Todd is pastor of Berean Baptist Church in Ammon, Idaho. He grew up in Idaho Falls, Idaho.
Romans 13 is the shortest chapter in the book, but don’t let that lessen its impact and relevance for today. Whereas the opening message of Romans brought justification to Martin Luther and later in church history to John Wesley upon hearing Luther’s preface, the message of Romans 13 changed the course of Augustine’s life.
The chapter could primarily be broken up into three sections: commandments in relation to your government, commandments in relation to your neighbor, and commandments in relation to Christ. I think that one’s obedience in these three areas is directly connected to how much one is willing to grow in gospel grace, for it is only the gospel that enables one to live out any of this stuff.
The Christian’s Relationship to Secular Government (vv. 1-7)
First of all, I don’t quite understand some of Joseph Smith insertions in the text. He is thinking of the church: and punishment instead of damnation, a rod instead of the sword, and consecrations instead of tribute. What did he think about the U.S. President during the time of these translational notes?
Paul is talking about civil authorities in this opening paragraph. And Richard Holzapfel and Thomas Wayment in their book, Making Sense of the New Testament, make a fair observation, “[Paul’s] comments on government . . . should be interpreted in light of the fact that the rulers he was speaking of were not democratic leaders but foreign oligarchs with their own interests and agendas” (p. 338). Just imagine the political leaders in Paul’s day. Wow. I am glad to live in America.
But can we apply this passage to President Barak Obama? Certainly. Paul was not a political revolutionary. And in light of this passage, Christians would be in disobedience for dodging the paying of taxes. And we ought to seriously take note that our city, county, state, and national servants are God’s deacons (v. 4). Christians display the glorious Christian gospel and trust in God by their submission to government. Christians can be accused of a lot of things. But they shouldn’t be accused of being political rebels or rabble-raisers.
The Christian’s Relationship to His Neighbor (vv. 8-10)
Paul and James join hand in hand with one another. Paul writes, “For the commandments . . . are all summed up in this saying, namely, “You shall love your neighbor as yourself” . . . and “love is the fulfilling of the law.” James writes in James 2, “If you really fulfill the royal law according to the Scripture, “You shall love your neighbor as yourself,” you do well.”
But how do we do this? And who really is the consistently good Samaritan? We don’t have the strength within ourselves to love our neighbors as we should, let alone an enemy. We need something or more specifically Someone – the one who perfectly loves neighbors and enemies – to live and love through us.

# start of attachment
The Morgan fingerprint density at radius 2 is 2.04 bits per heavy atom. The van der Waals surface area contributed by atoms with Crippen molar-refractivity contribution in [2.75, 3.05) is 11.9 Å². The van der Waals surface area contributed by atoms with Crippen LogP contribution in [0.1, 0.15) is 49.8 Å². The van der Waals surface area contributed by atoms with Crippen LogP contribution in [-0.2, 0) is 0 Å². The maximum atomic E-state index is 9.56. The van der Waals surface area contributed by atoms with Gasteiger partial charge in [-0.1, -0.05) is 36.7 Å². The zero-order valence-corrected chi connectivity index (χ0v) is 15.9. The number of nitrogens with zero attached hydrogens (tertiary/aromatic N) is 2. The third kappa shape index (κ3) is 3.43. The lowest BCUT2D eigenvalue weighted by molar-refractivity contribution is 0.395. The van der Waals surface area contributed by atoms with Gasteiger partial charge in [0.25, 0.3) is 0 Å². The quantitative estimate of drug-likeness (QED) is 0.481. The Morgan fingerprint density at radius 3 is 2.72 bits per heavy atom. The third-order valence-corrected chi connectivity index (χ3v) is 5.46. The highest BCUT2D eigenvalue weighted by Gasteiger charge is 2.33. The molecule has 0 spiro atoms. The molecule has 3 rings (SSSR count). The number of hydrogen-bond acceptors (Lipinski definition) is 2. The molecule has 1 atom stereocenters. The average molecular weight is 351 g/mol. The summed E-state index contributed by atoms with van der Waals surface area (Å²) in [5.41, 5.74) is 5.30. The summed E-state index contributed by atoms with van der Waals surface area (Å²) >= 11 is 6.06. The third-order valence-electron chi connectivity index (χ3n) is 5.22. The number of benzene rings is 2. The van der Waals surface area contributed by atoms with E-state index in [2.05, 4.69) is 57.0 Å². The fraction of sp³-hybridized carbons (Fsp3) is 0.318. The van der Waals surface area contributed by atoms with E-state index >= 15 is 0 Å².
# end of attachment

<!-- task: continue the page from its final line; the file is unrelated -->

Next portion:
It is interesting how Eric Shusten and Charles Sale seek application from this text. In their book, The Biblical Roots of Mormonism (2010), they write, “While the Bible is clear about the sin of homosexual sex, it is equally clear about love (Matthew 22:39). Love the sinner, not the sin (Romans 13:9-10)” (p. 238).
The Christian’s Relationship to Christ (vv. 11-14)
A Christian does not get saved by grace and then try to live the Christian life by his or her effort. It is all grace. There must be a daily putting on of the Lord Jesus Christ by grace through faith. Yes, Paul exhorts us in regards to our responsibility. We must cast off by faith, our sinful tendencies. We must put on by faith, the gospel armor. Simply put, we must put on Christ.
So, we cast off. We put on. And we walk forward in the daily spiritual battle. And we can do it all through only one – the Lord Jesus Christ. Going beyond earthly politics, this King is our ultimate freedom fighter. He set Augustine free.
Let me conclude with a snippet from Augustine’s testimony. I finished reading his Confessions last month.
“I sent up these sorrowful cries: “How long, how long? Tomorrow and tomorrow? Why not now? Why not this very hour make an end to my uncleanness?”
“I was saying these things and weeping in the most bitter contrition of my heart, when suddenly I heard the voice of a boy or a girl—I know not which—coming from the neighboring house, chanting over and over again, “Pick up, read; pick up, read” [Tolle, lege; tolle, lege]. Immediately I ceased weeping and began most earnestly to think whether it was usual for children in some kind of game to sing such a song, but I could not remember ever having heard the like. So, damming the torrent of my tears, I got to my feet, for I could only think that this was a divine command to open the book and read the first passage I should light upon. For I had heard how Anthony, accidently coming into church while the gospel was being read, received the admonition as if what was read had been addressed to him: “Go and sell what you have and give it to the poor, and you shall have treasure in heaven; and come and follow me.” By such an oracle he was immediately converted to you. So I quickly returned to the bench where Alypius was sitting, for there I had put down the apostle’s book when I had left. I snatched it up, opened it, and in silence read the paragraph on which my eyes first fell: “Not in rioting and drunkenness, not in chambering and wantonness, not in strife and envying, but put on the lord Jesus Christ, and make no provision for the flesh to fulfill the lusts thereof.” I wanted to read no further, nor did I need to. For instantly, as the sentence ended, there was infused in my heart something like the light of full certainty and all the gloom of doubt vanished away.”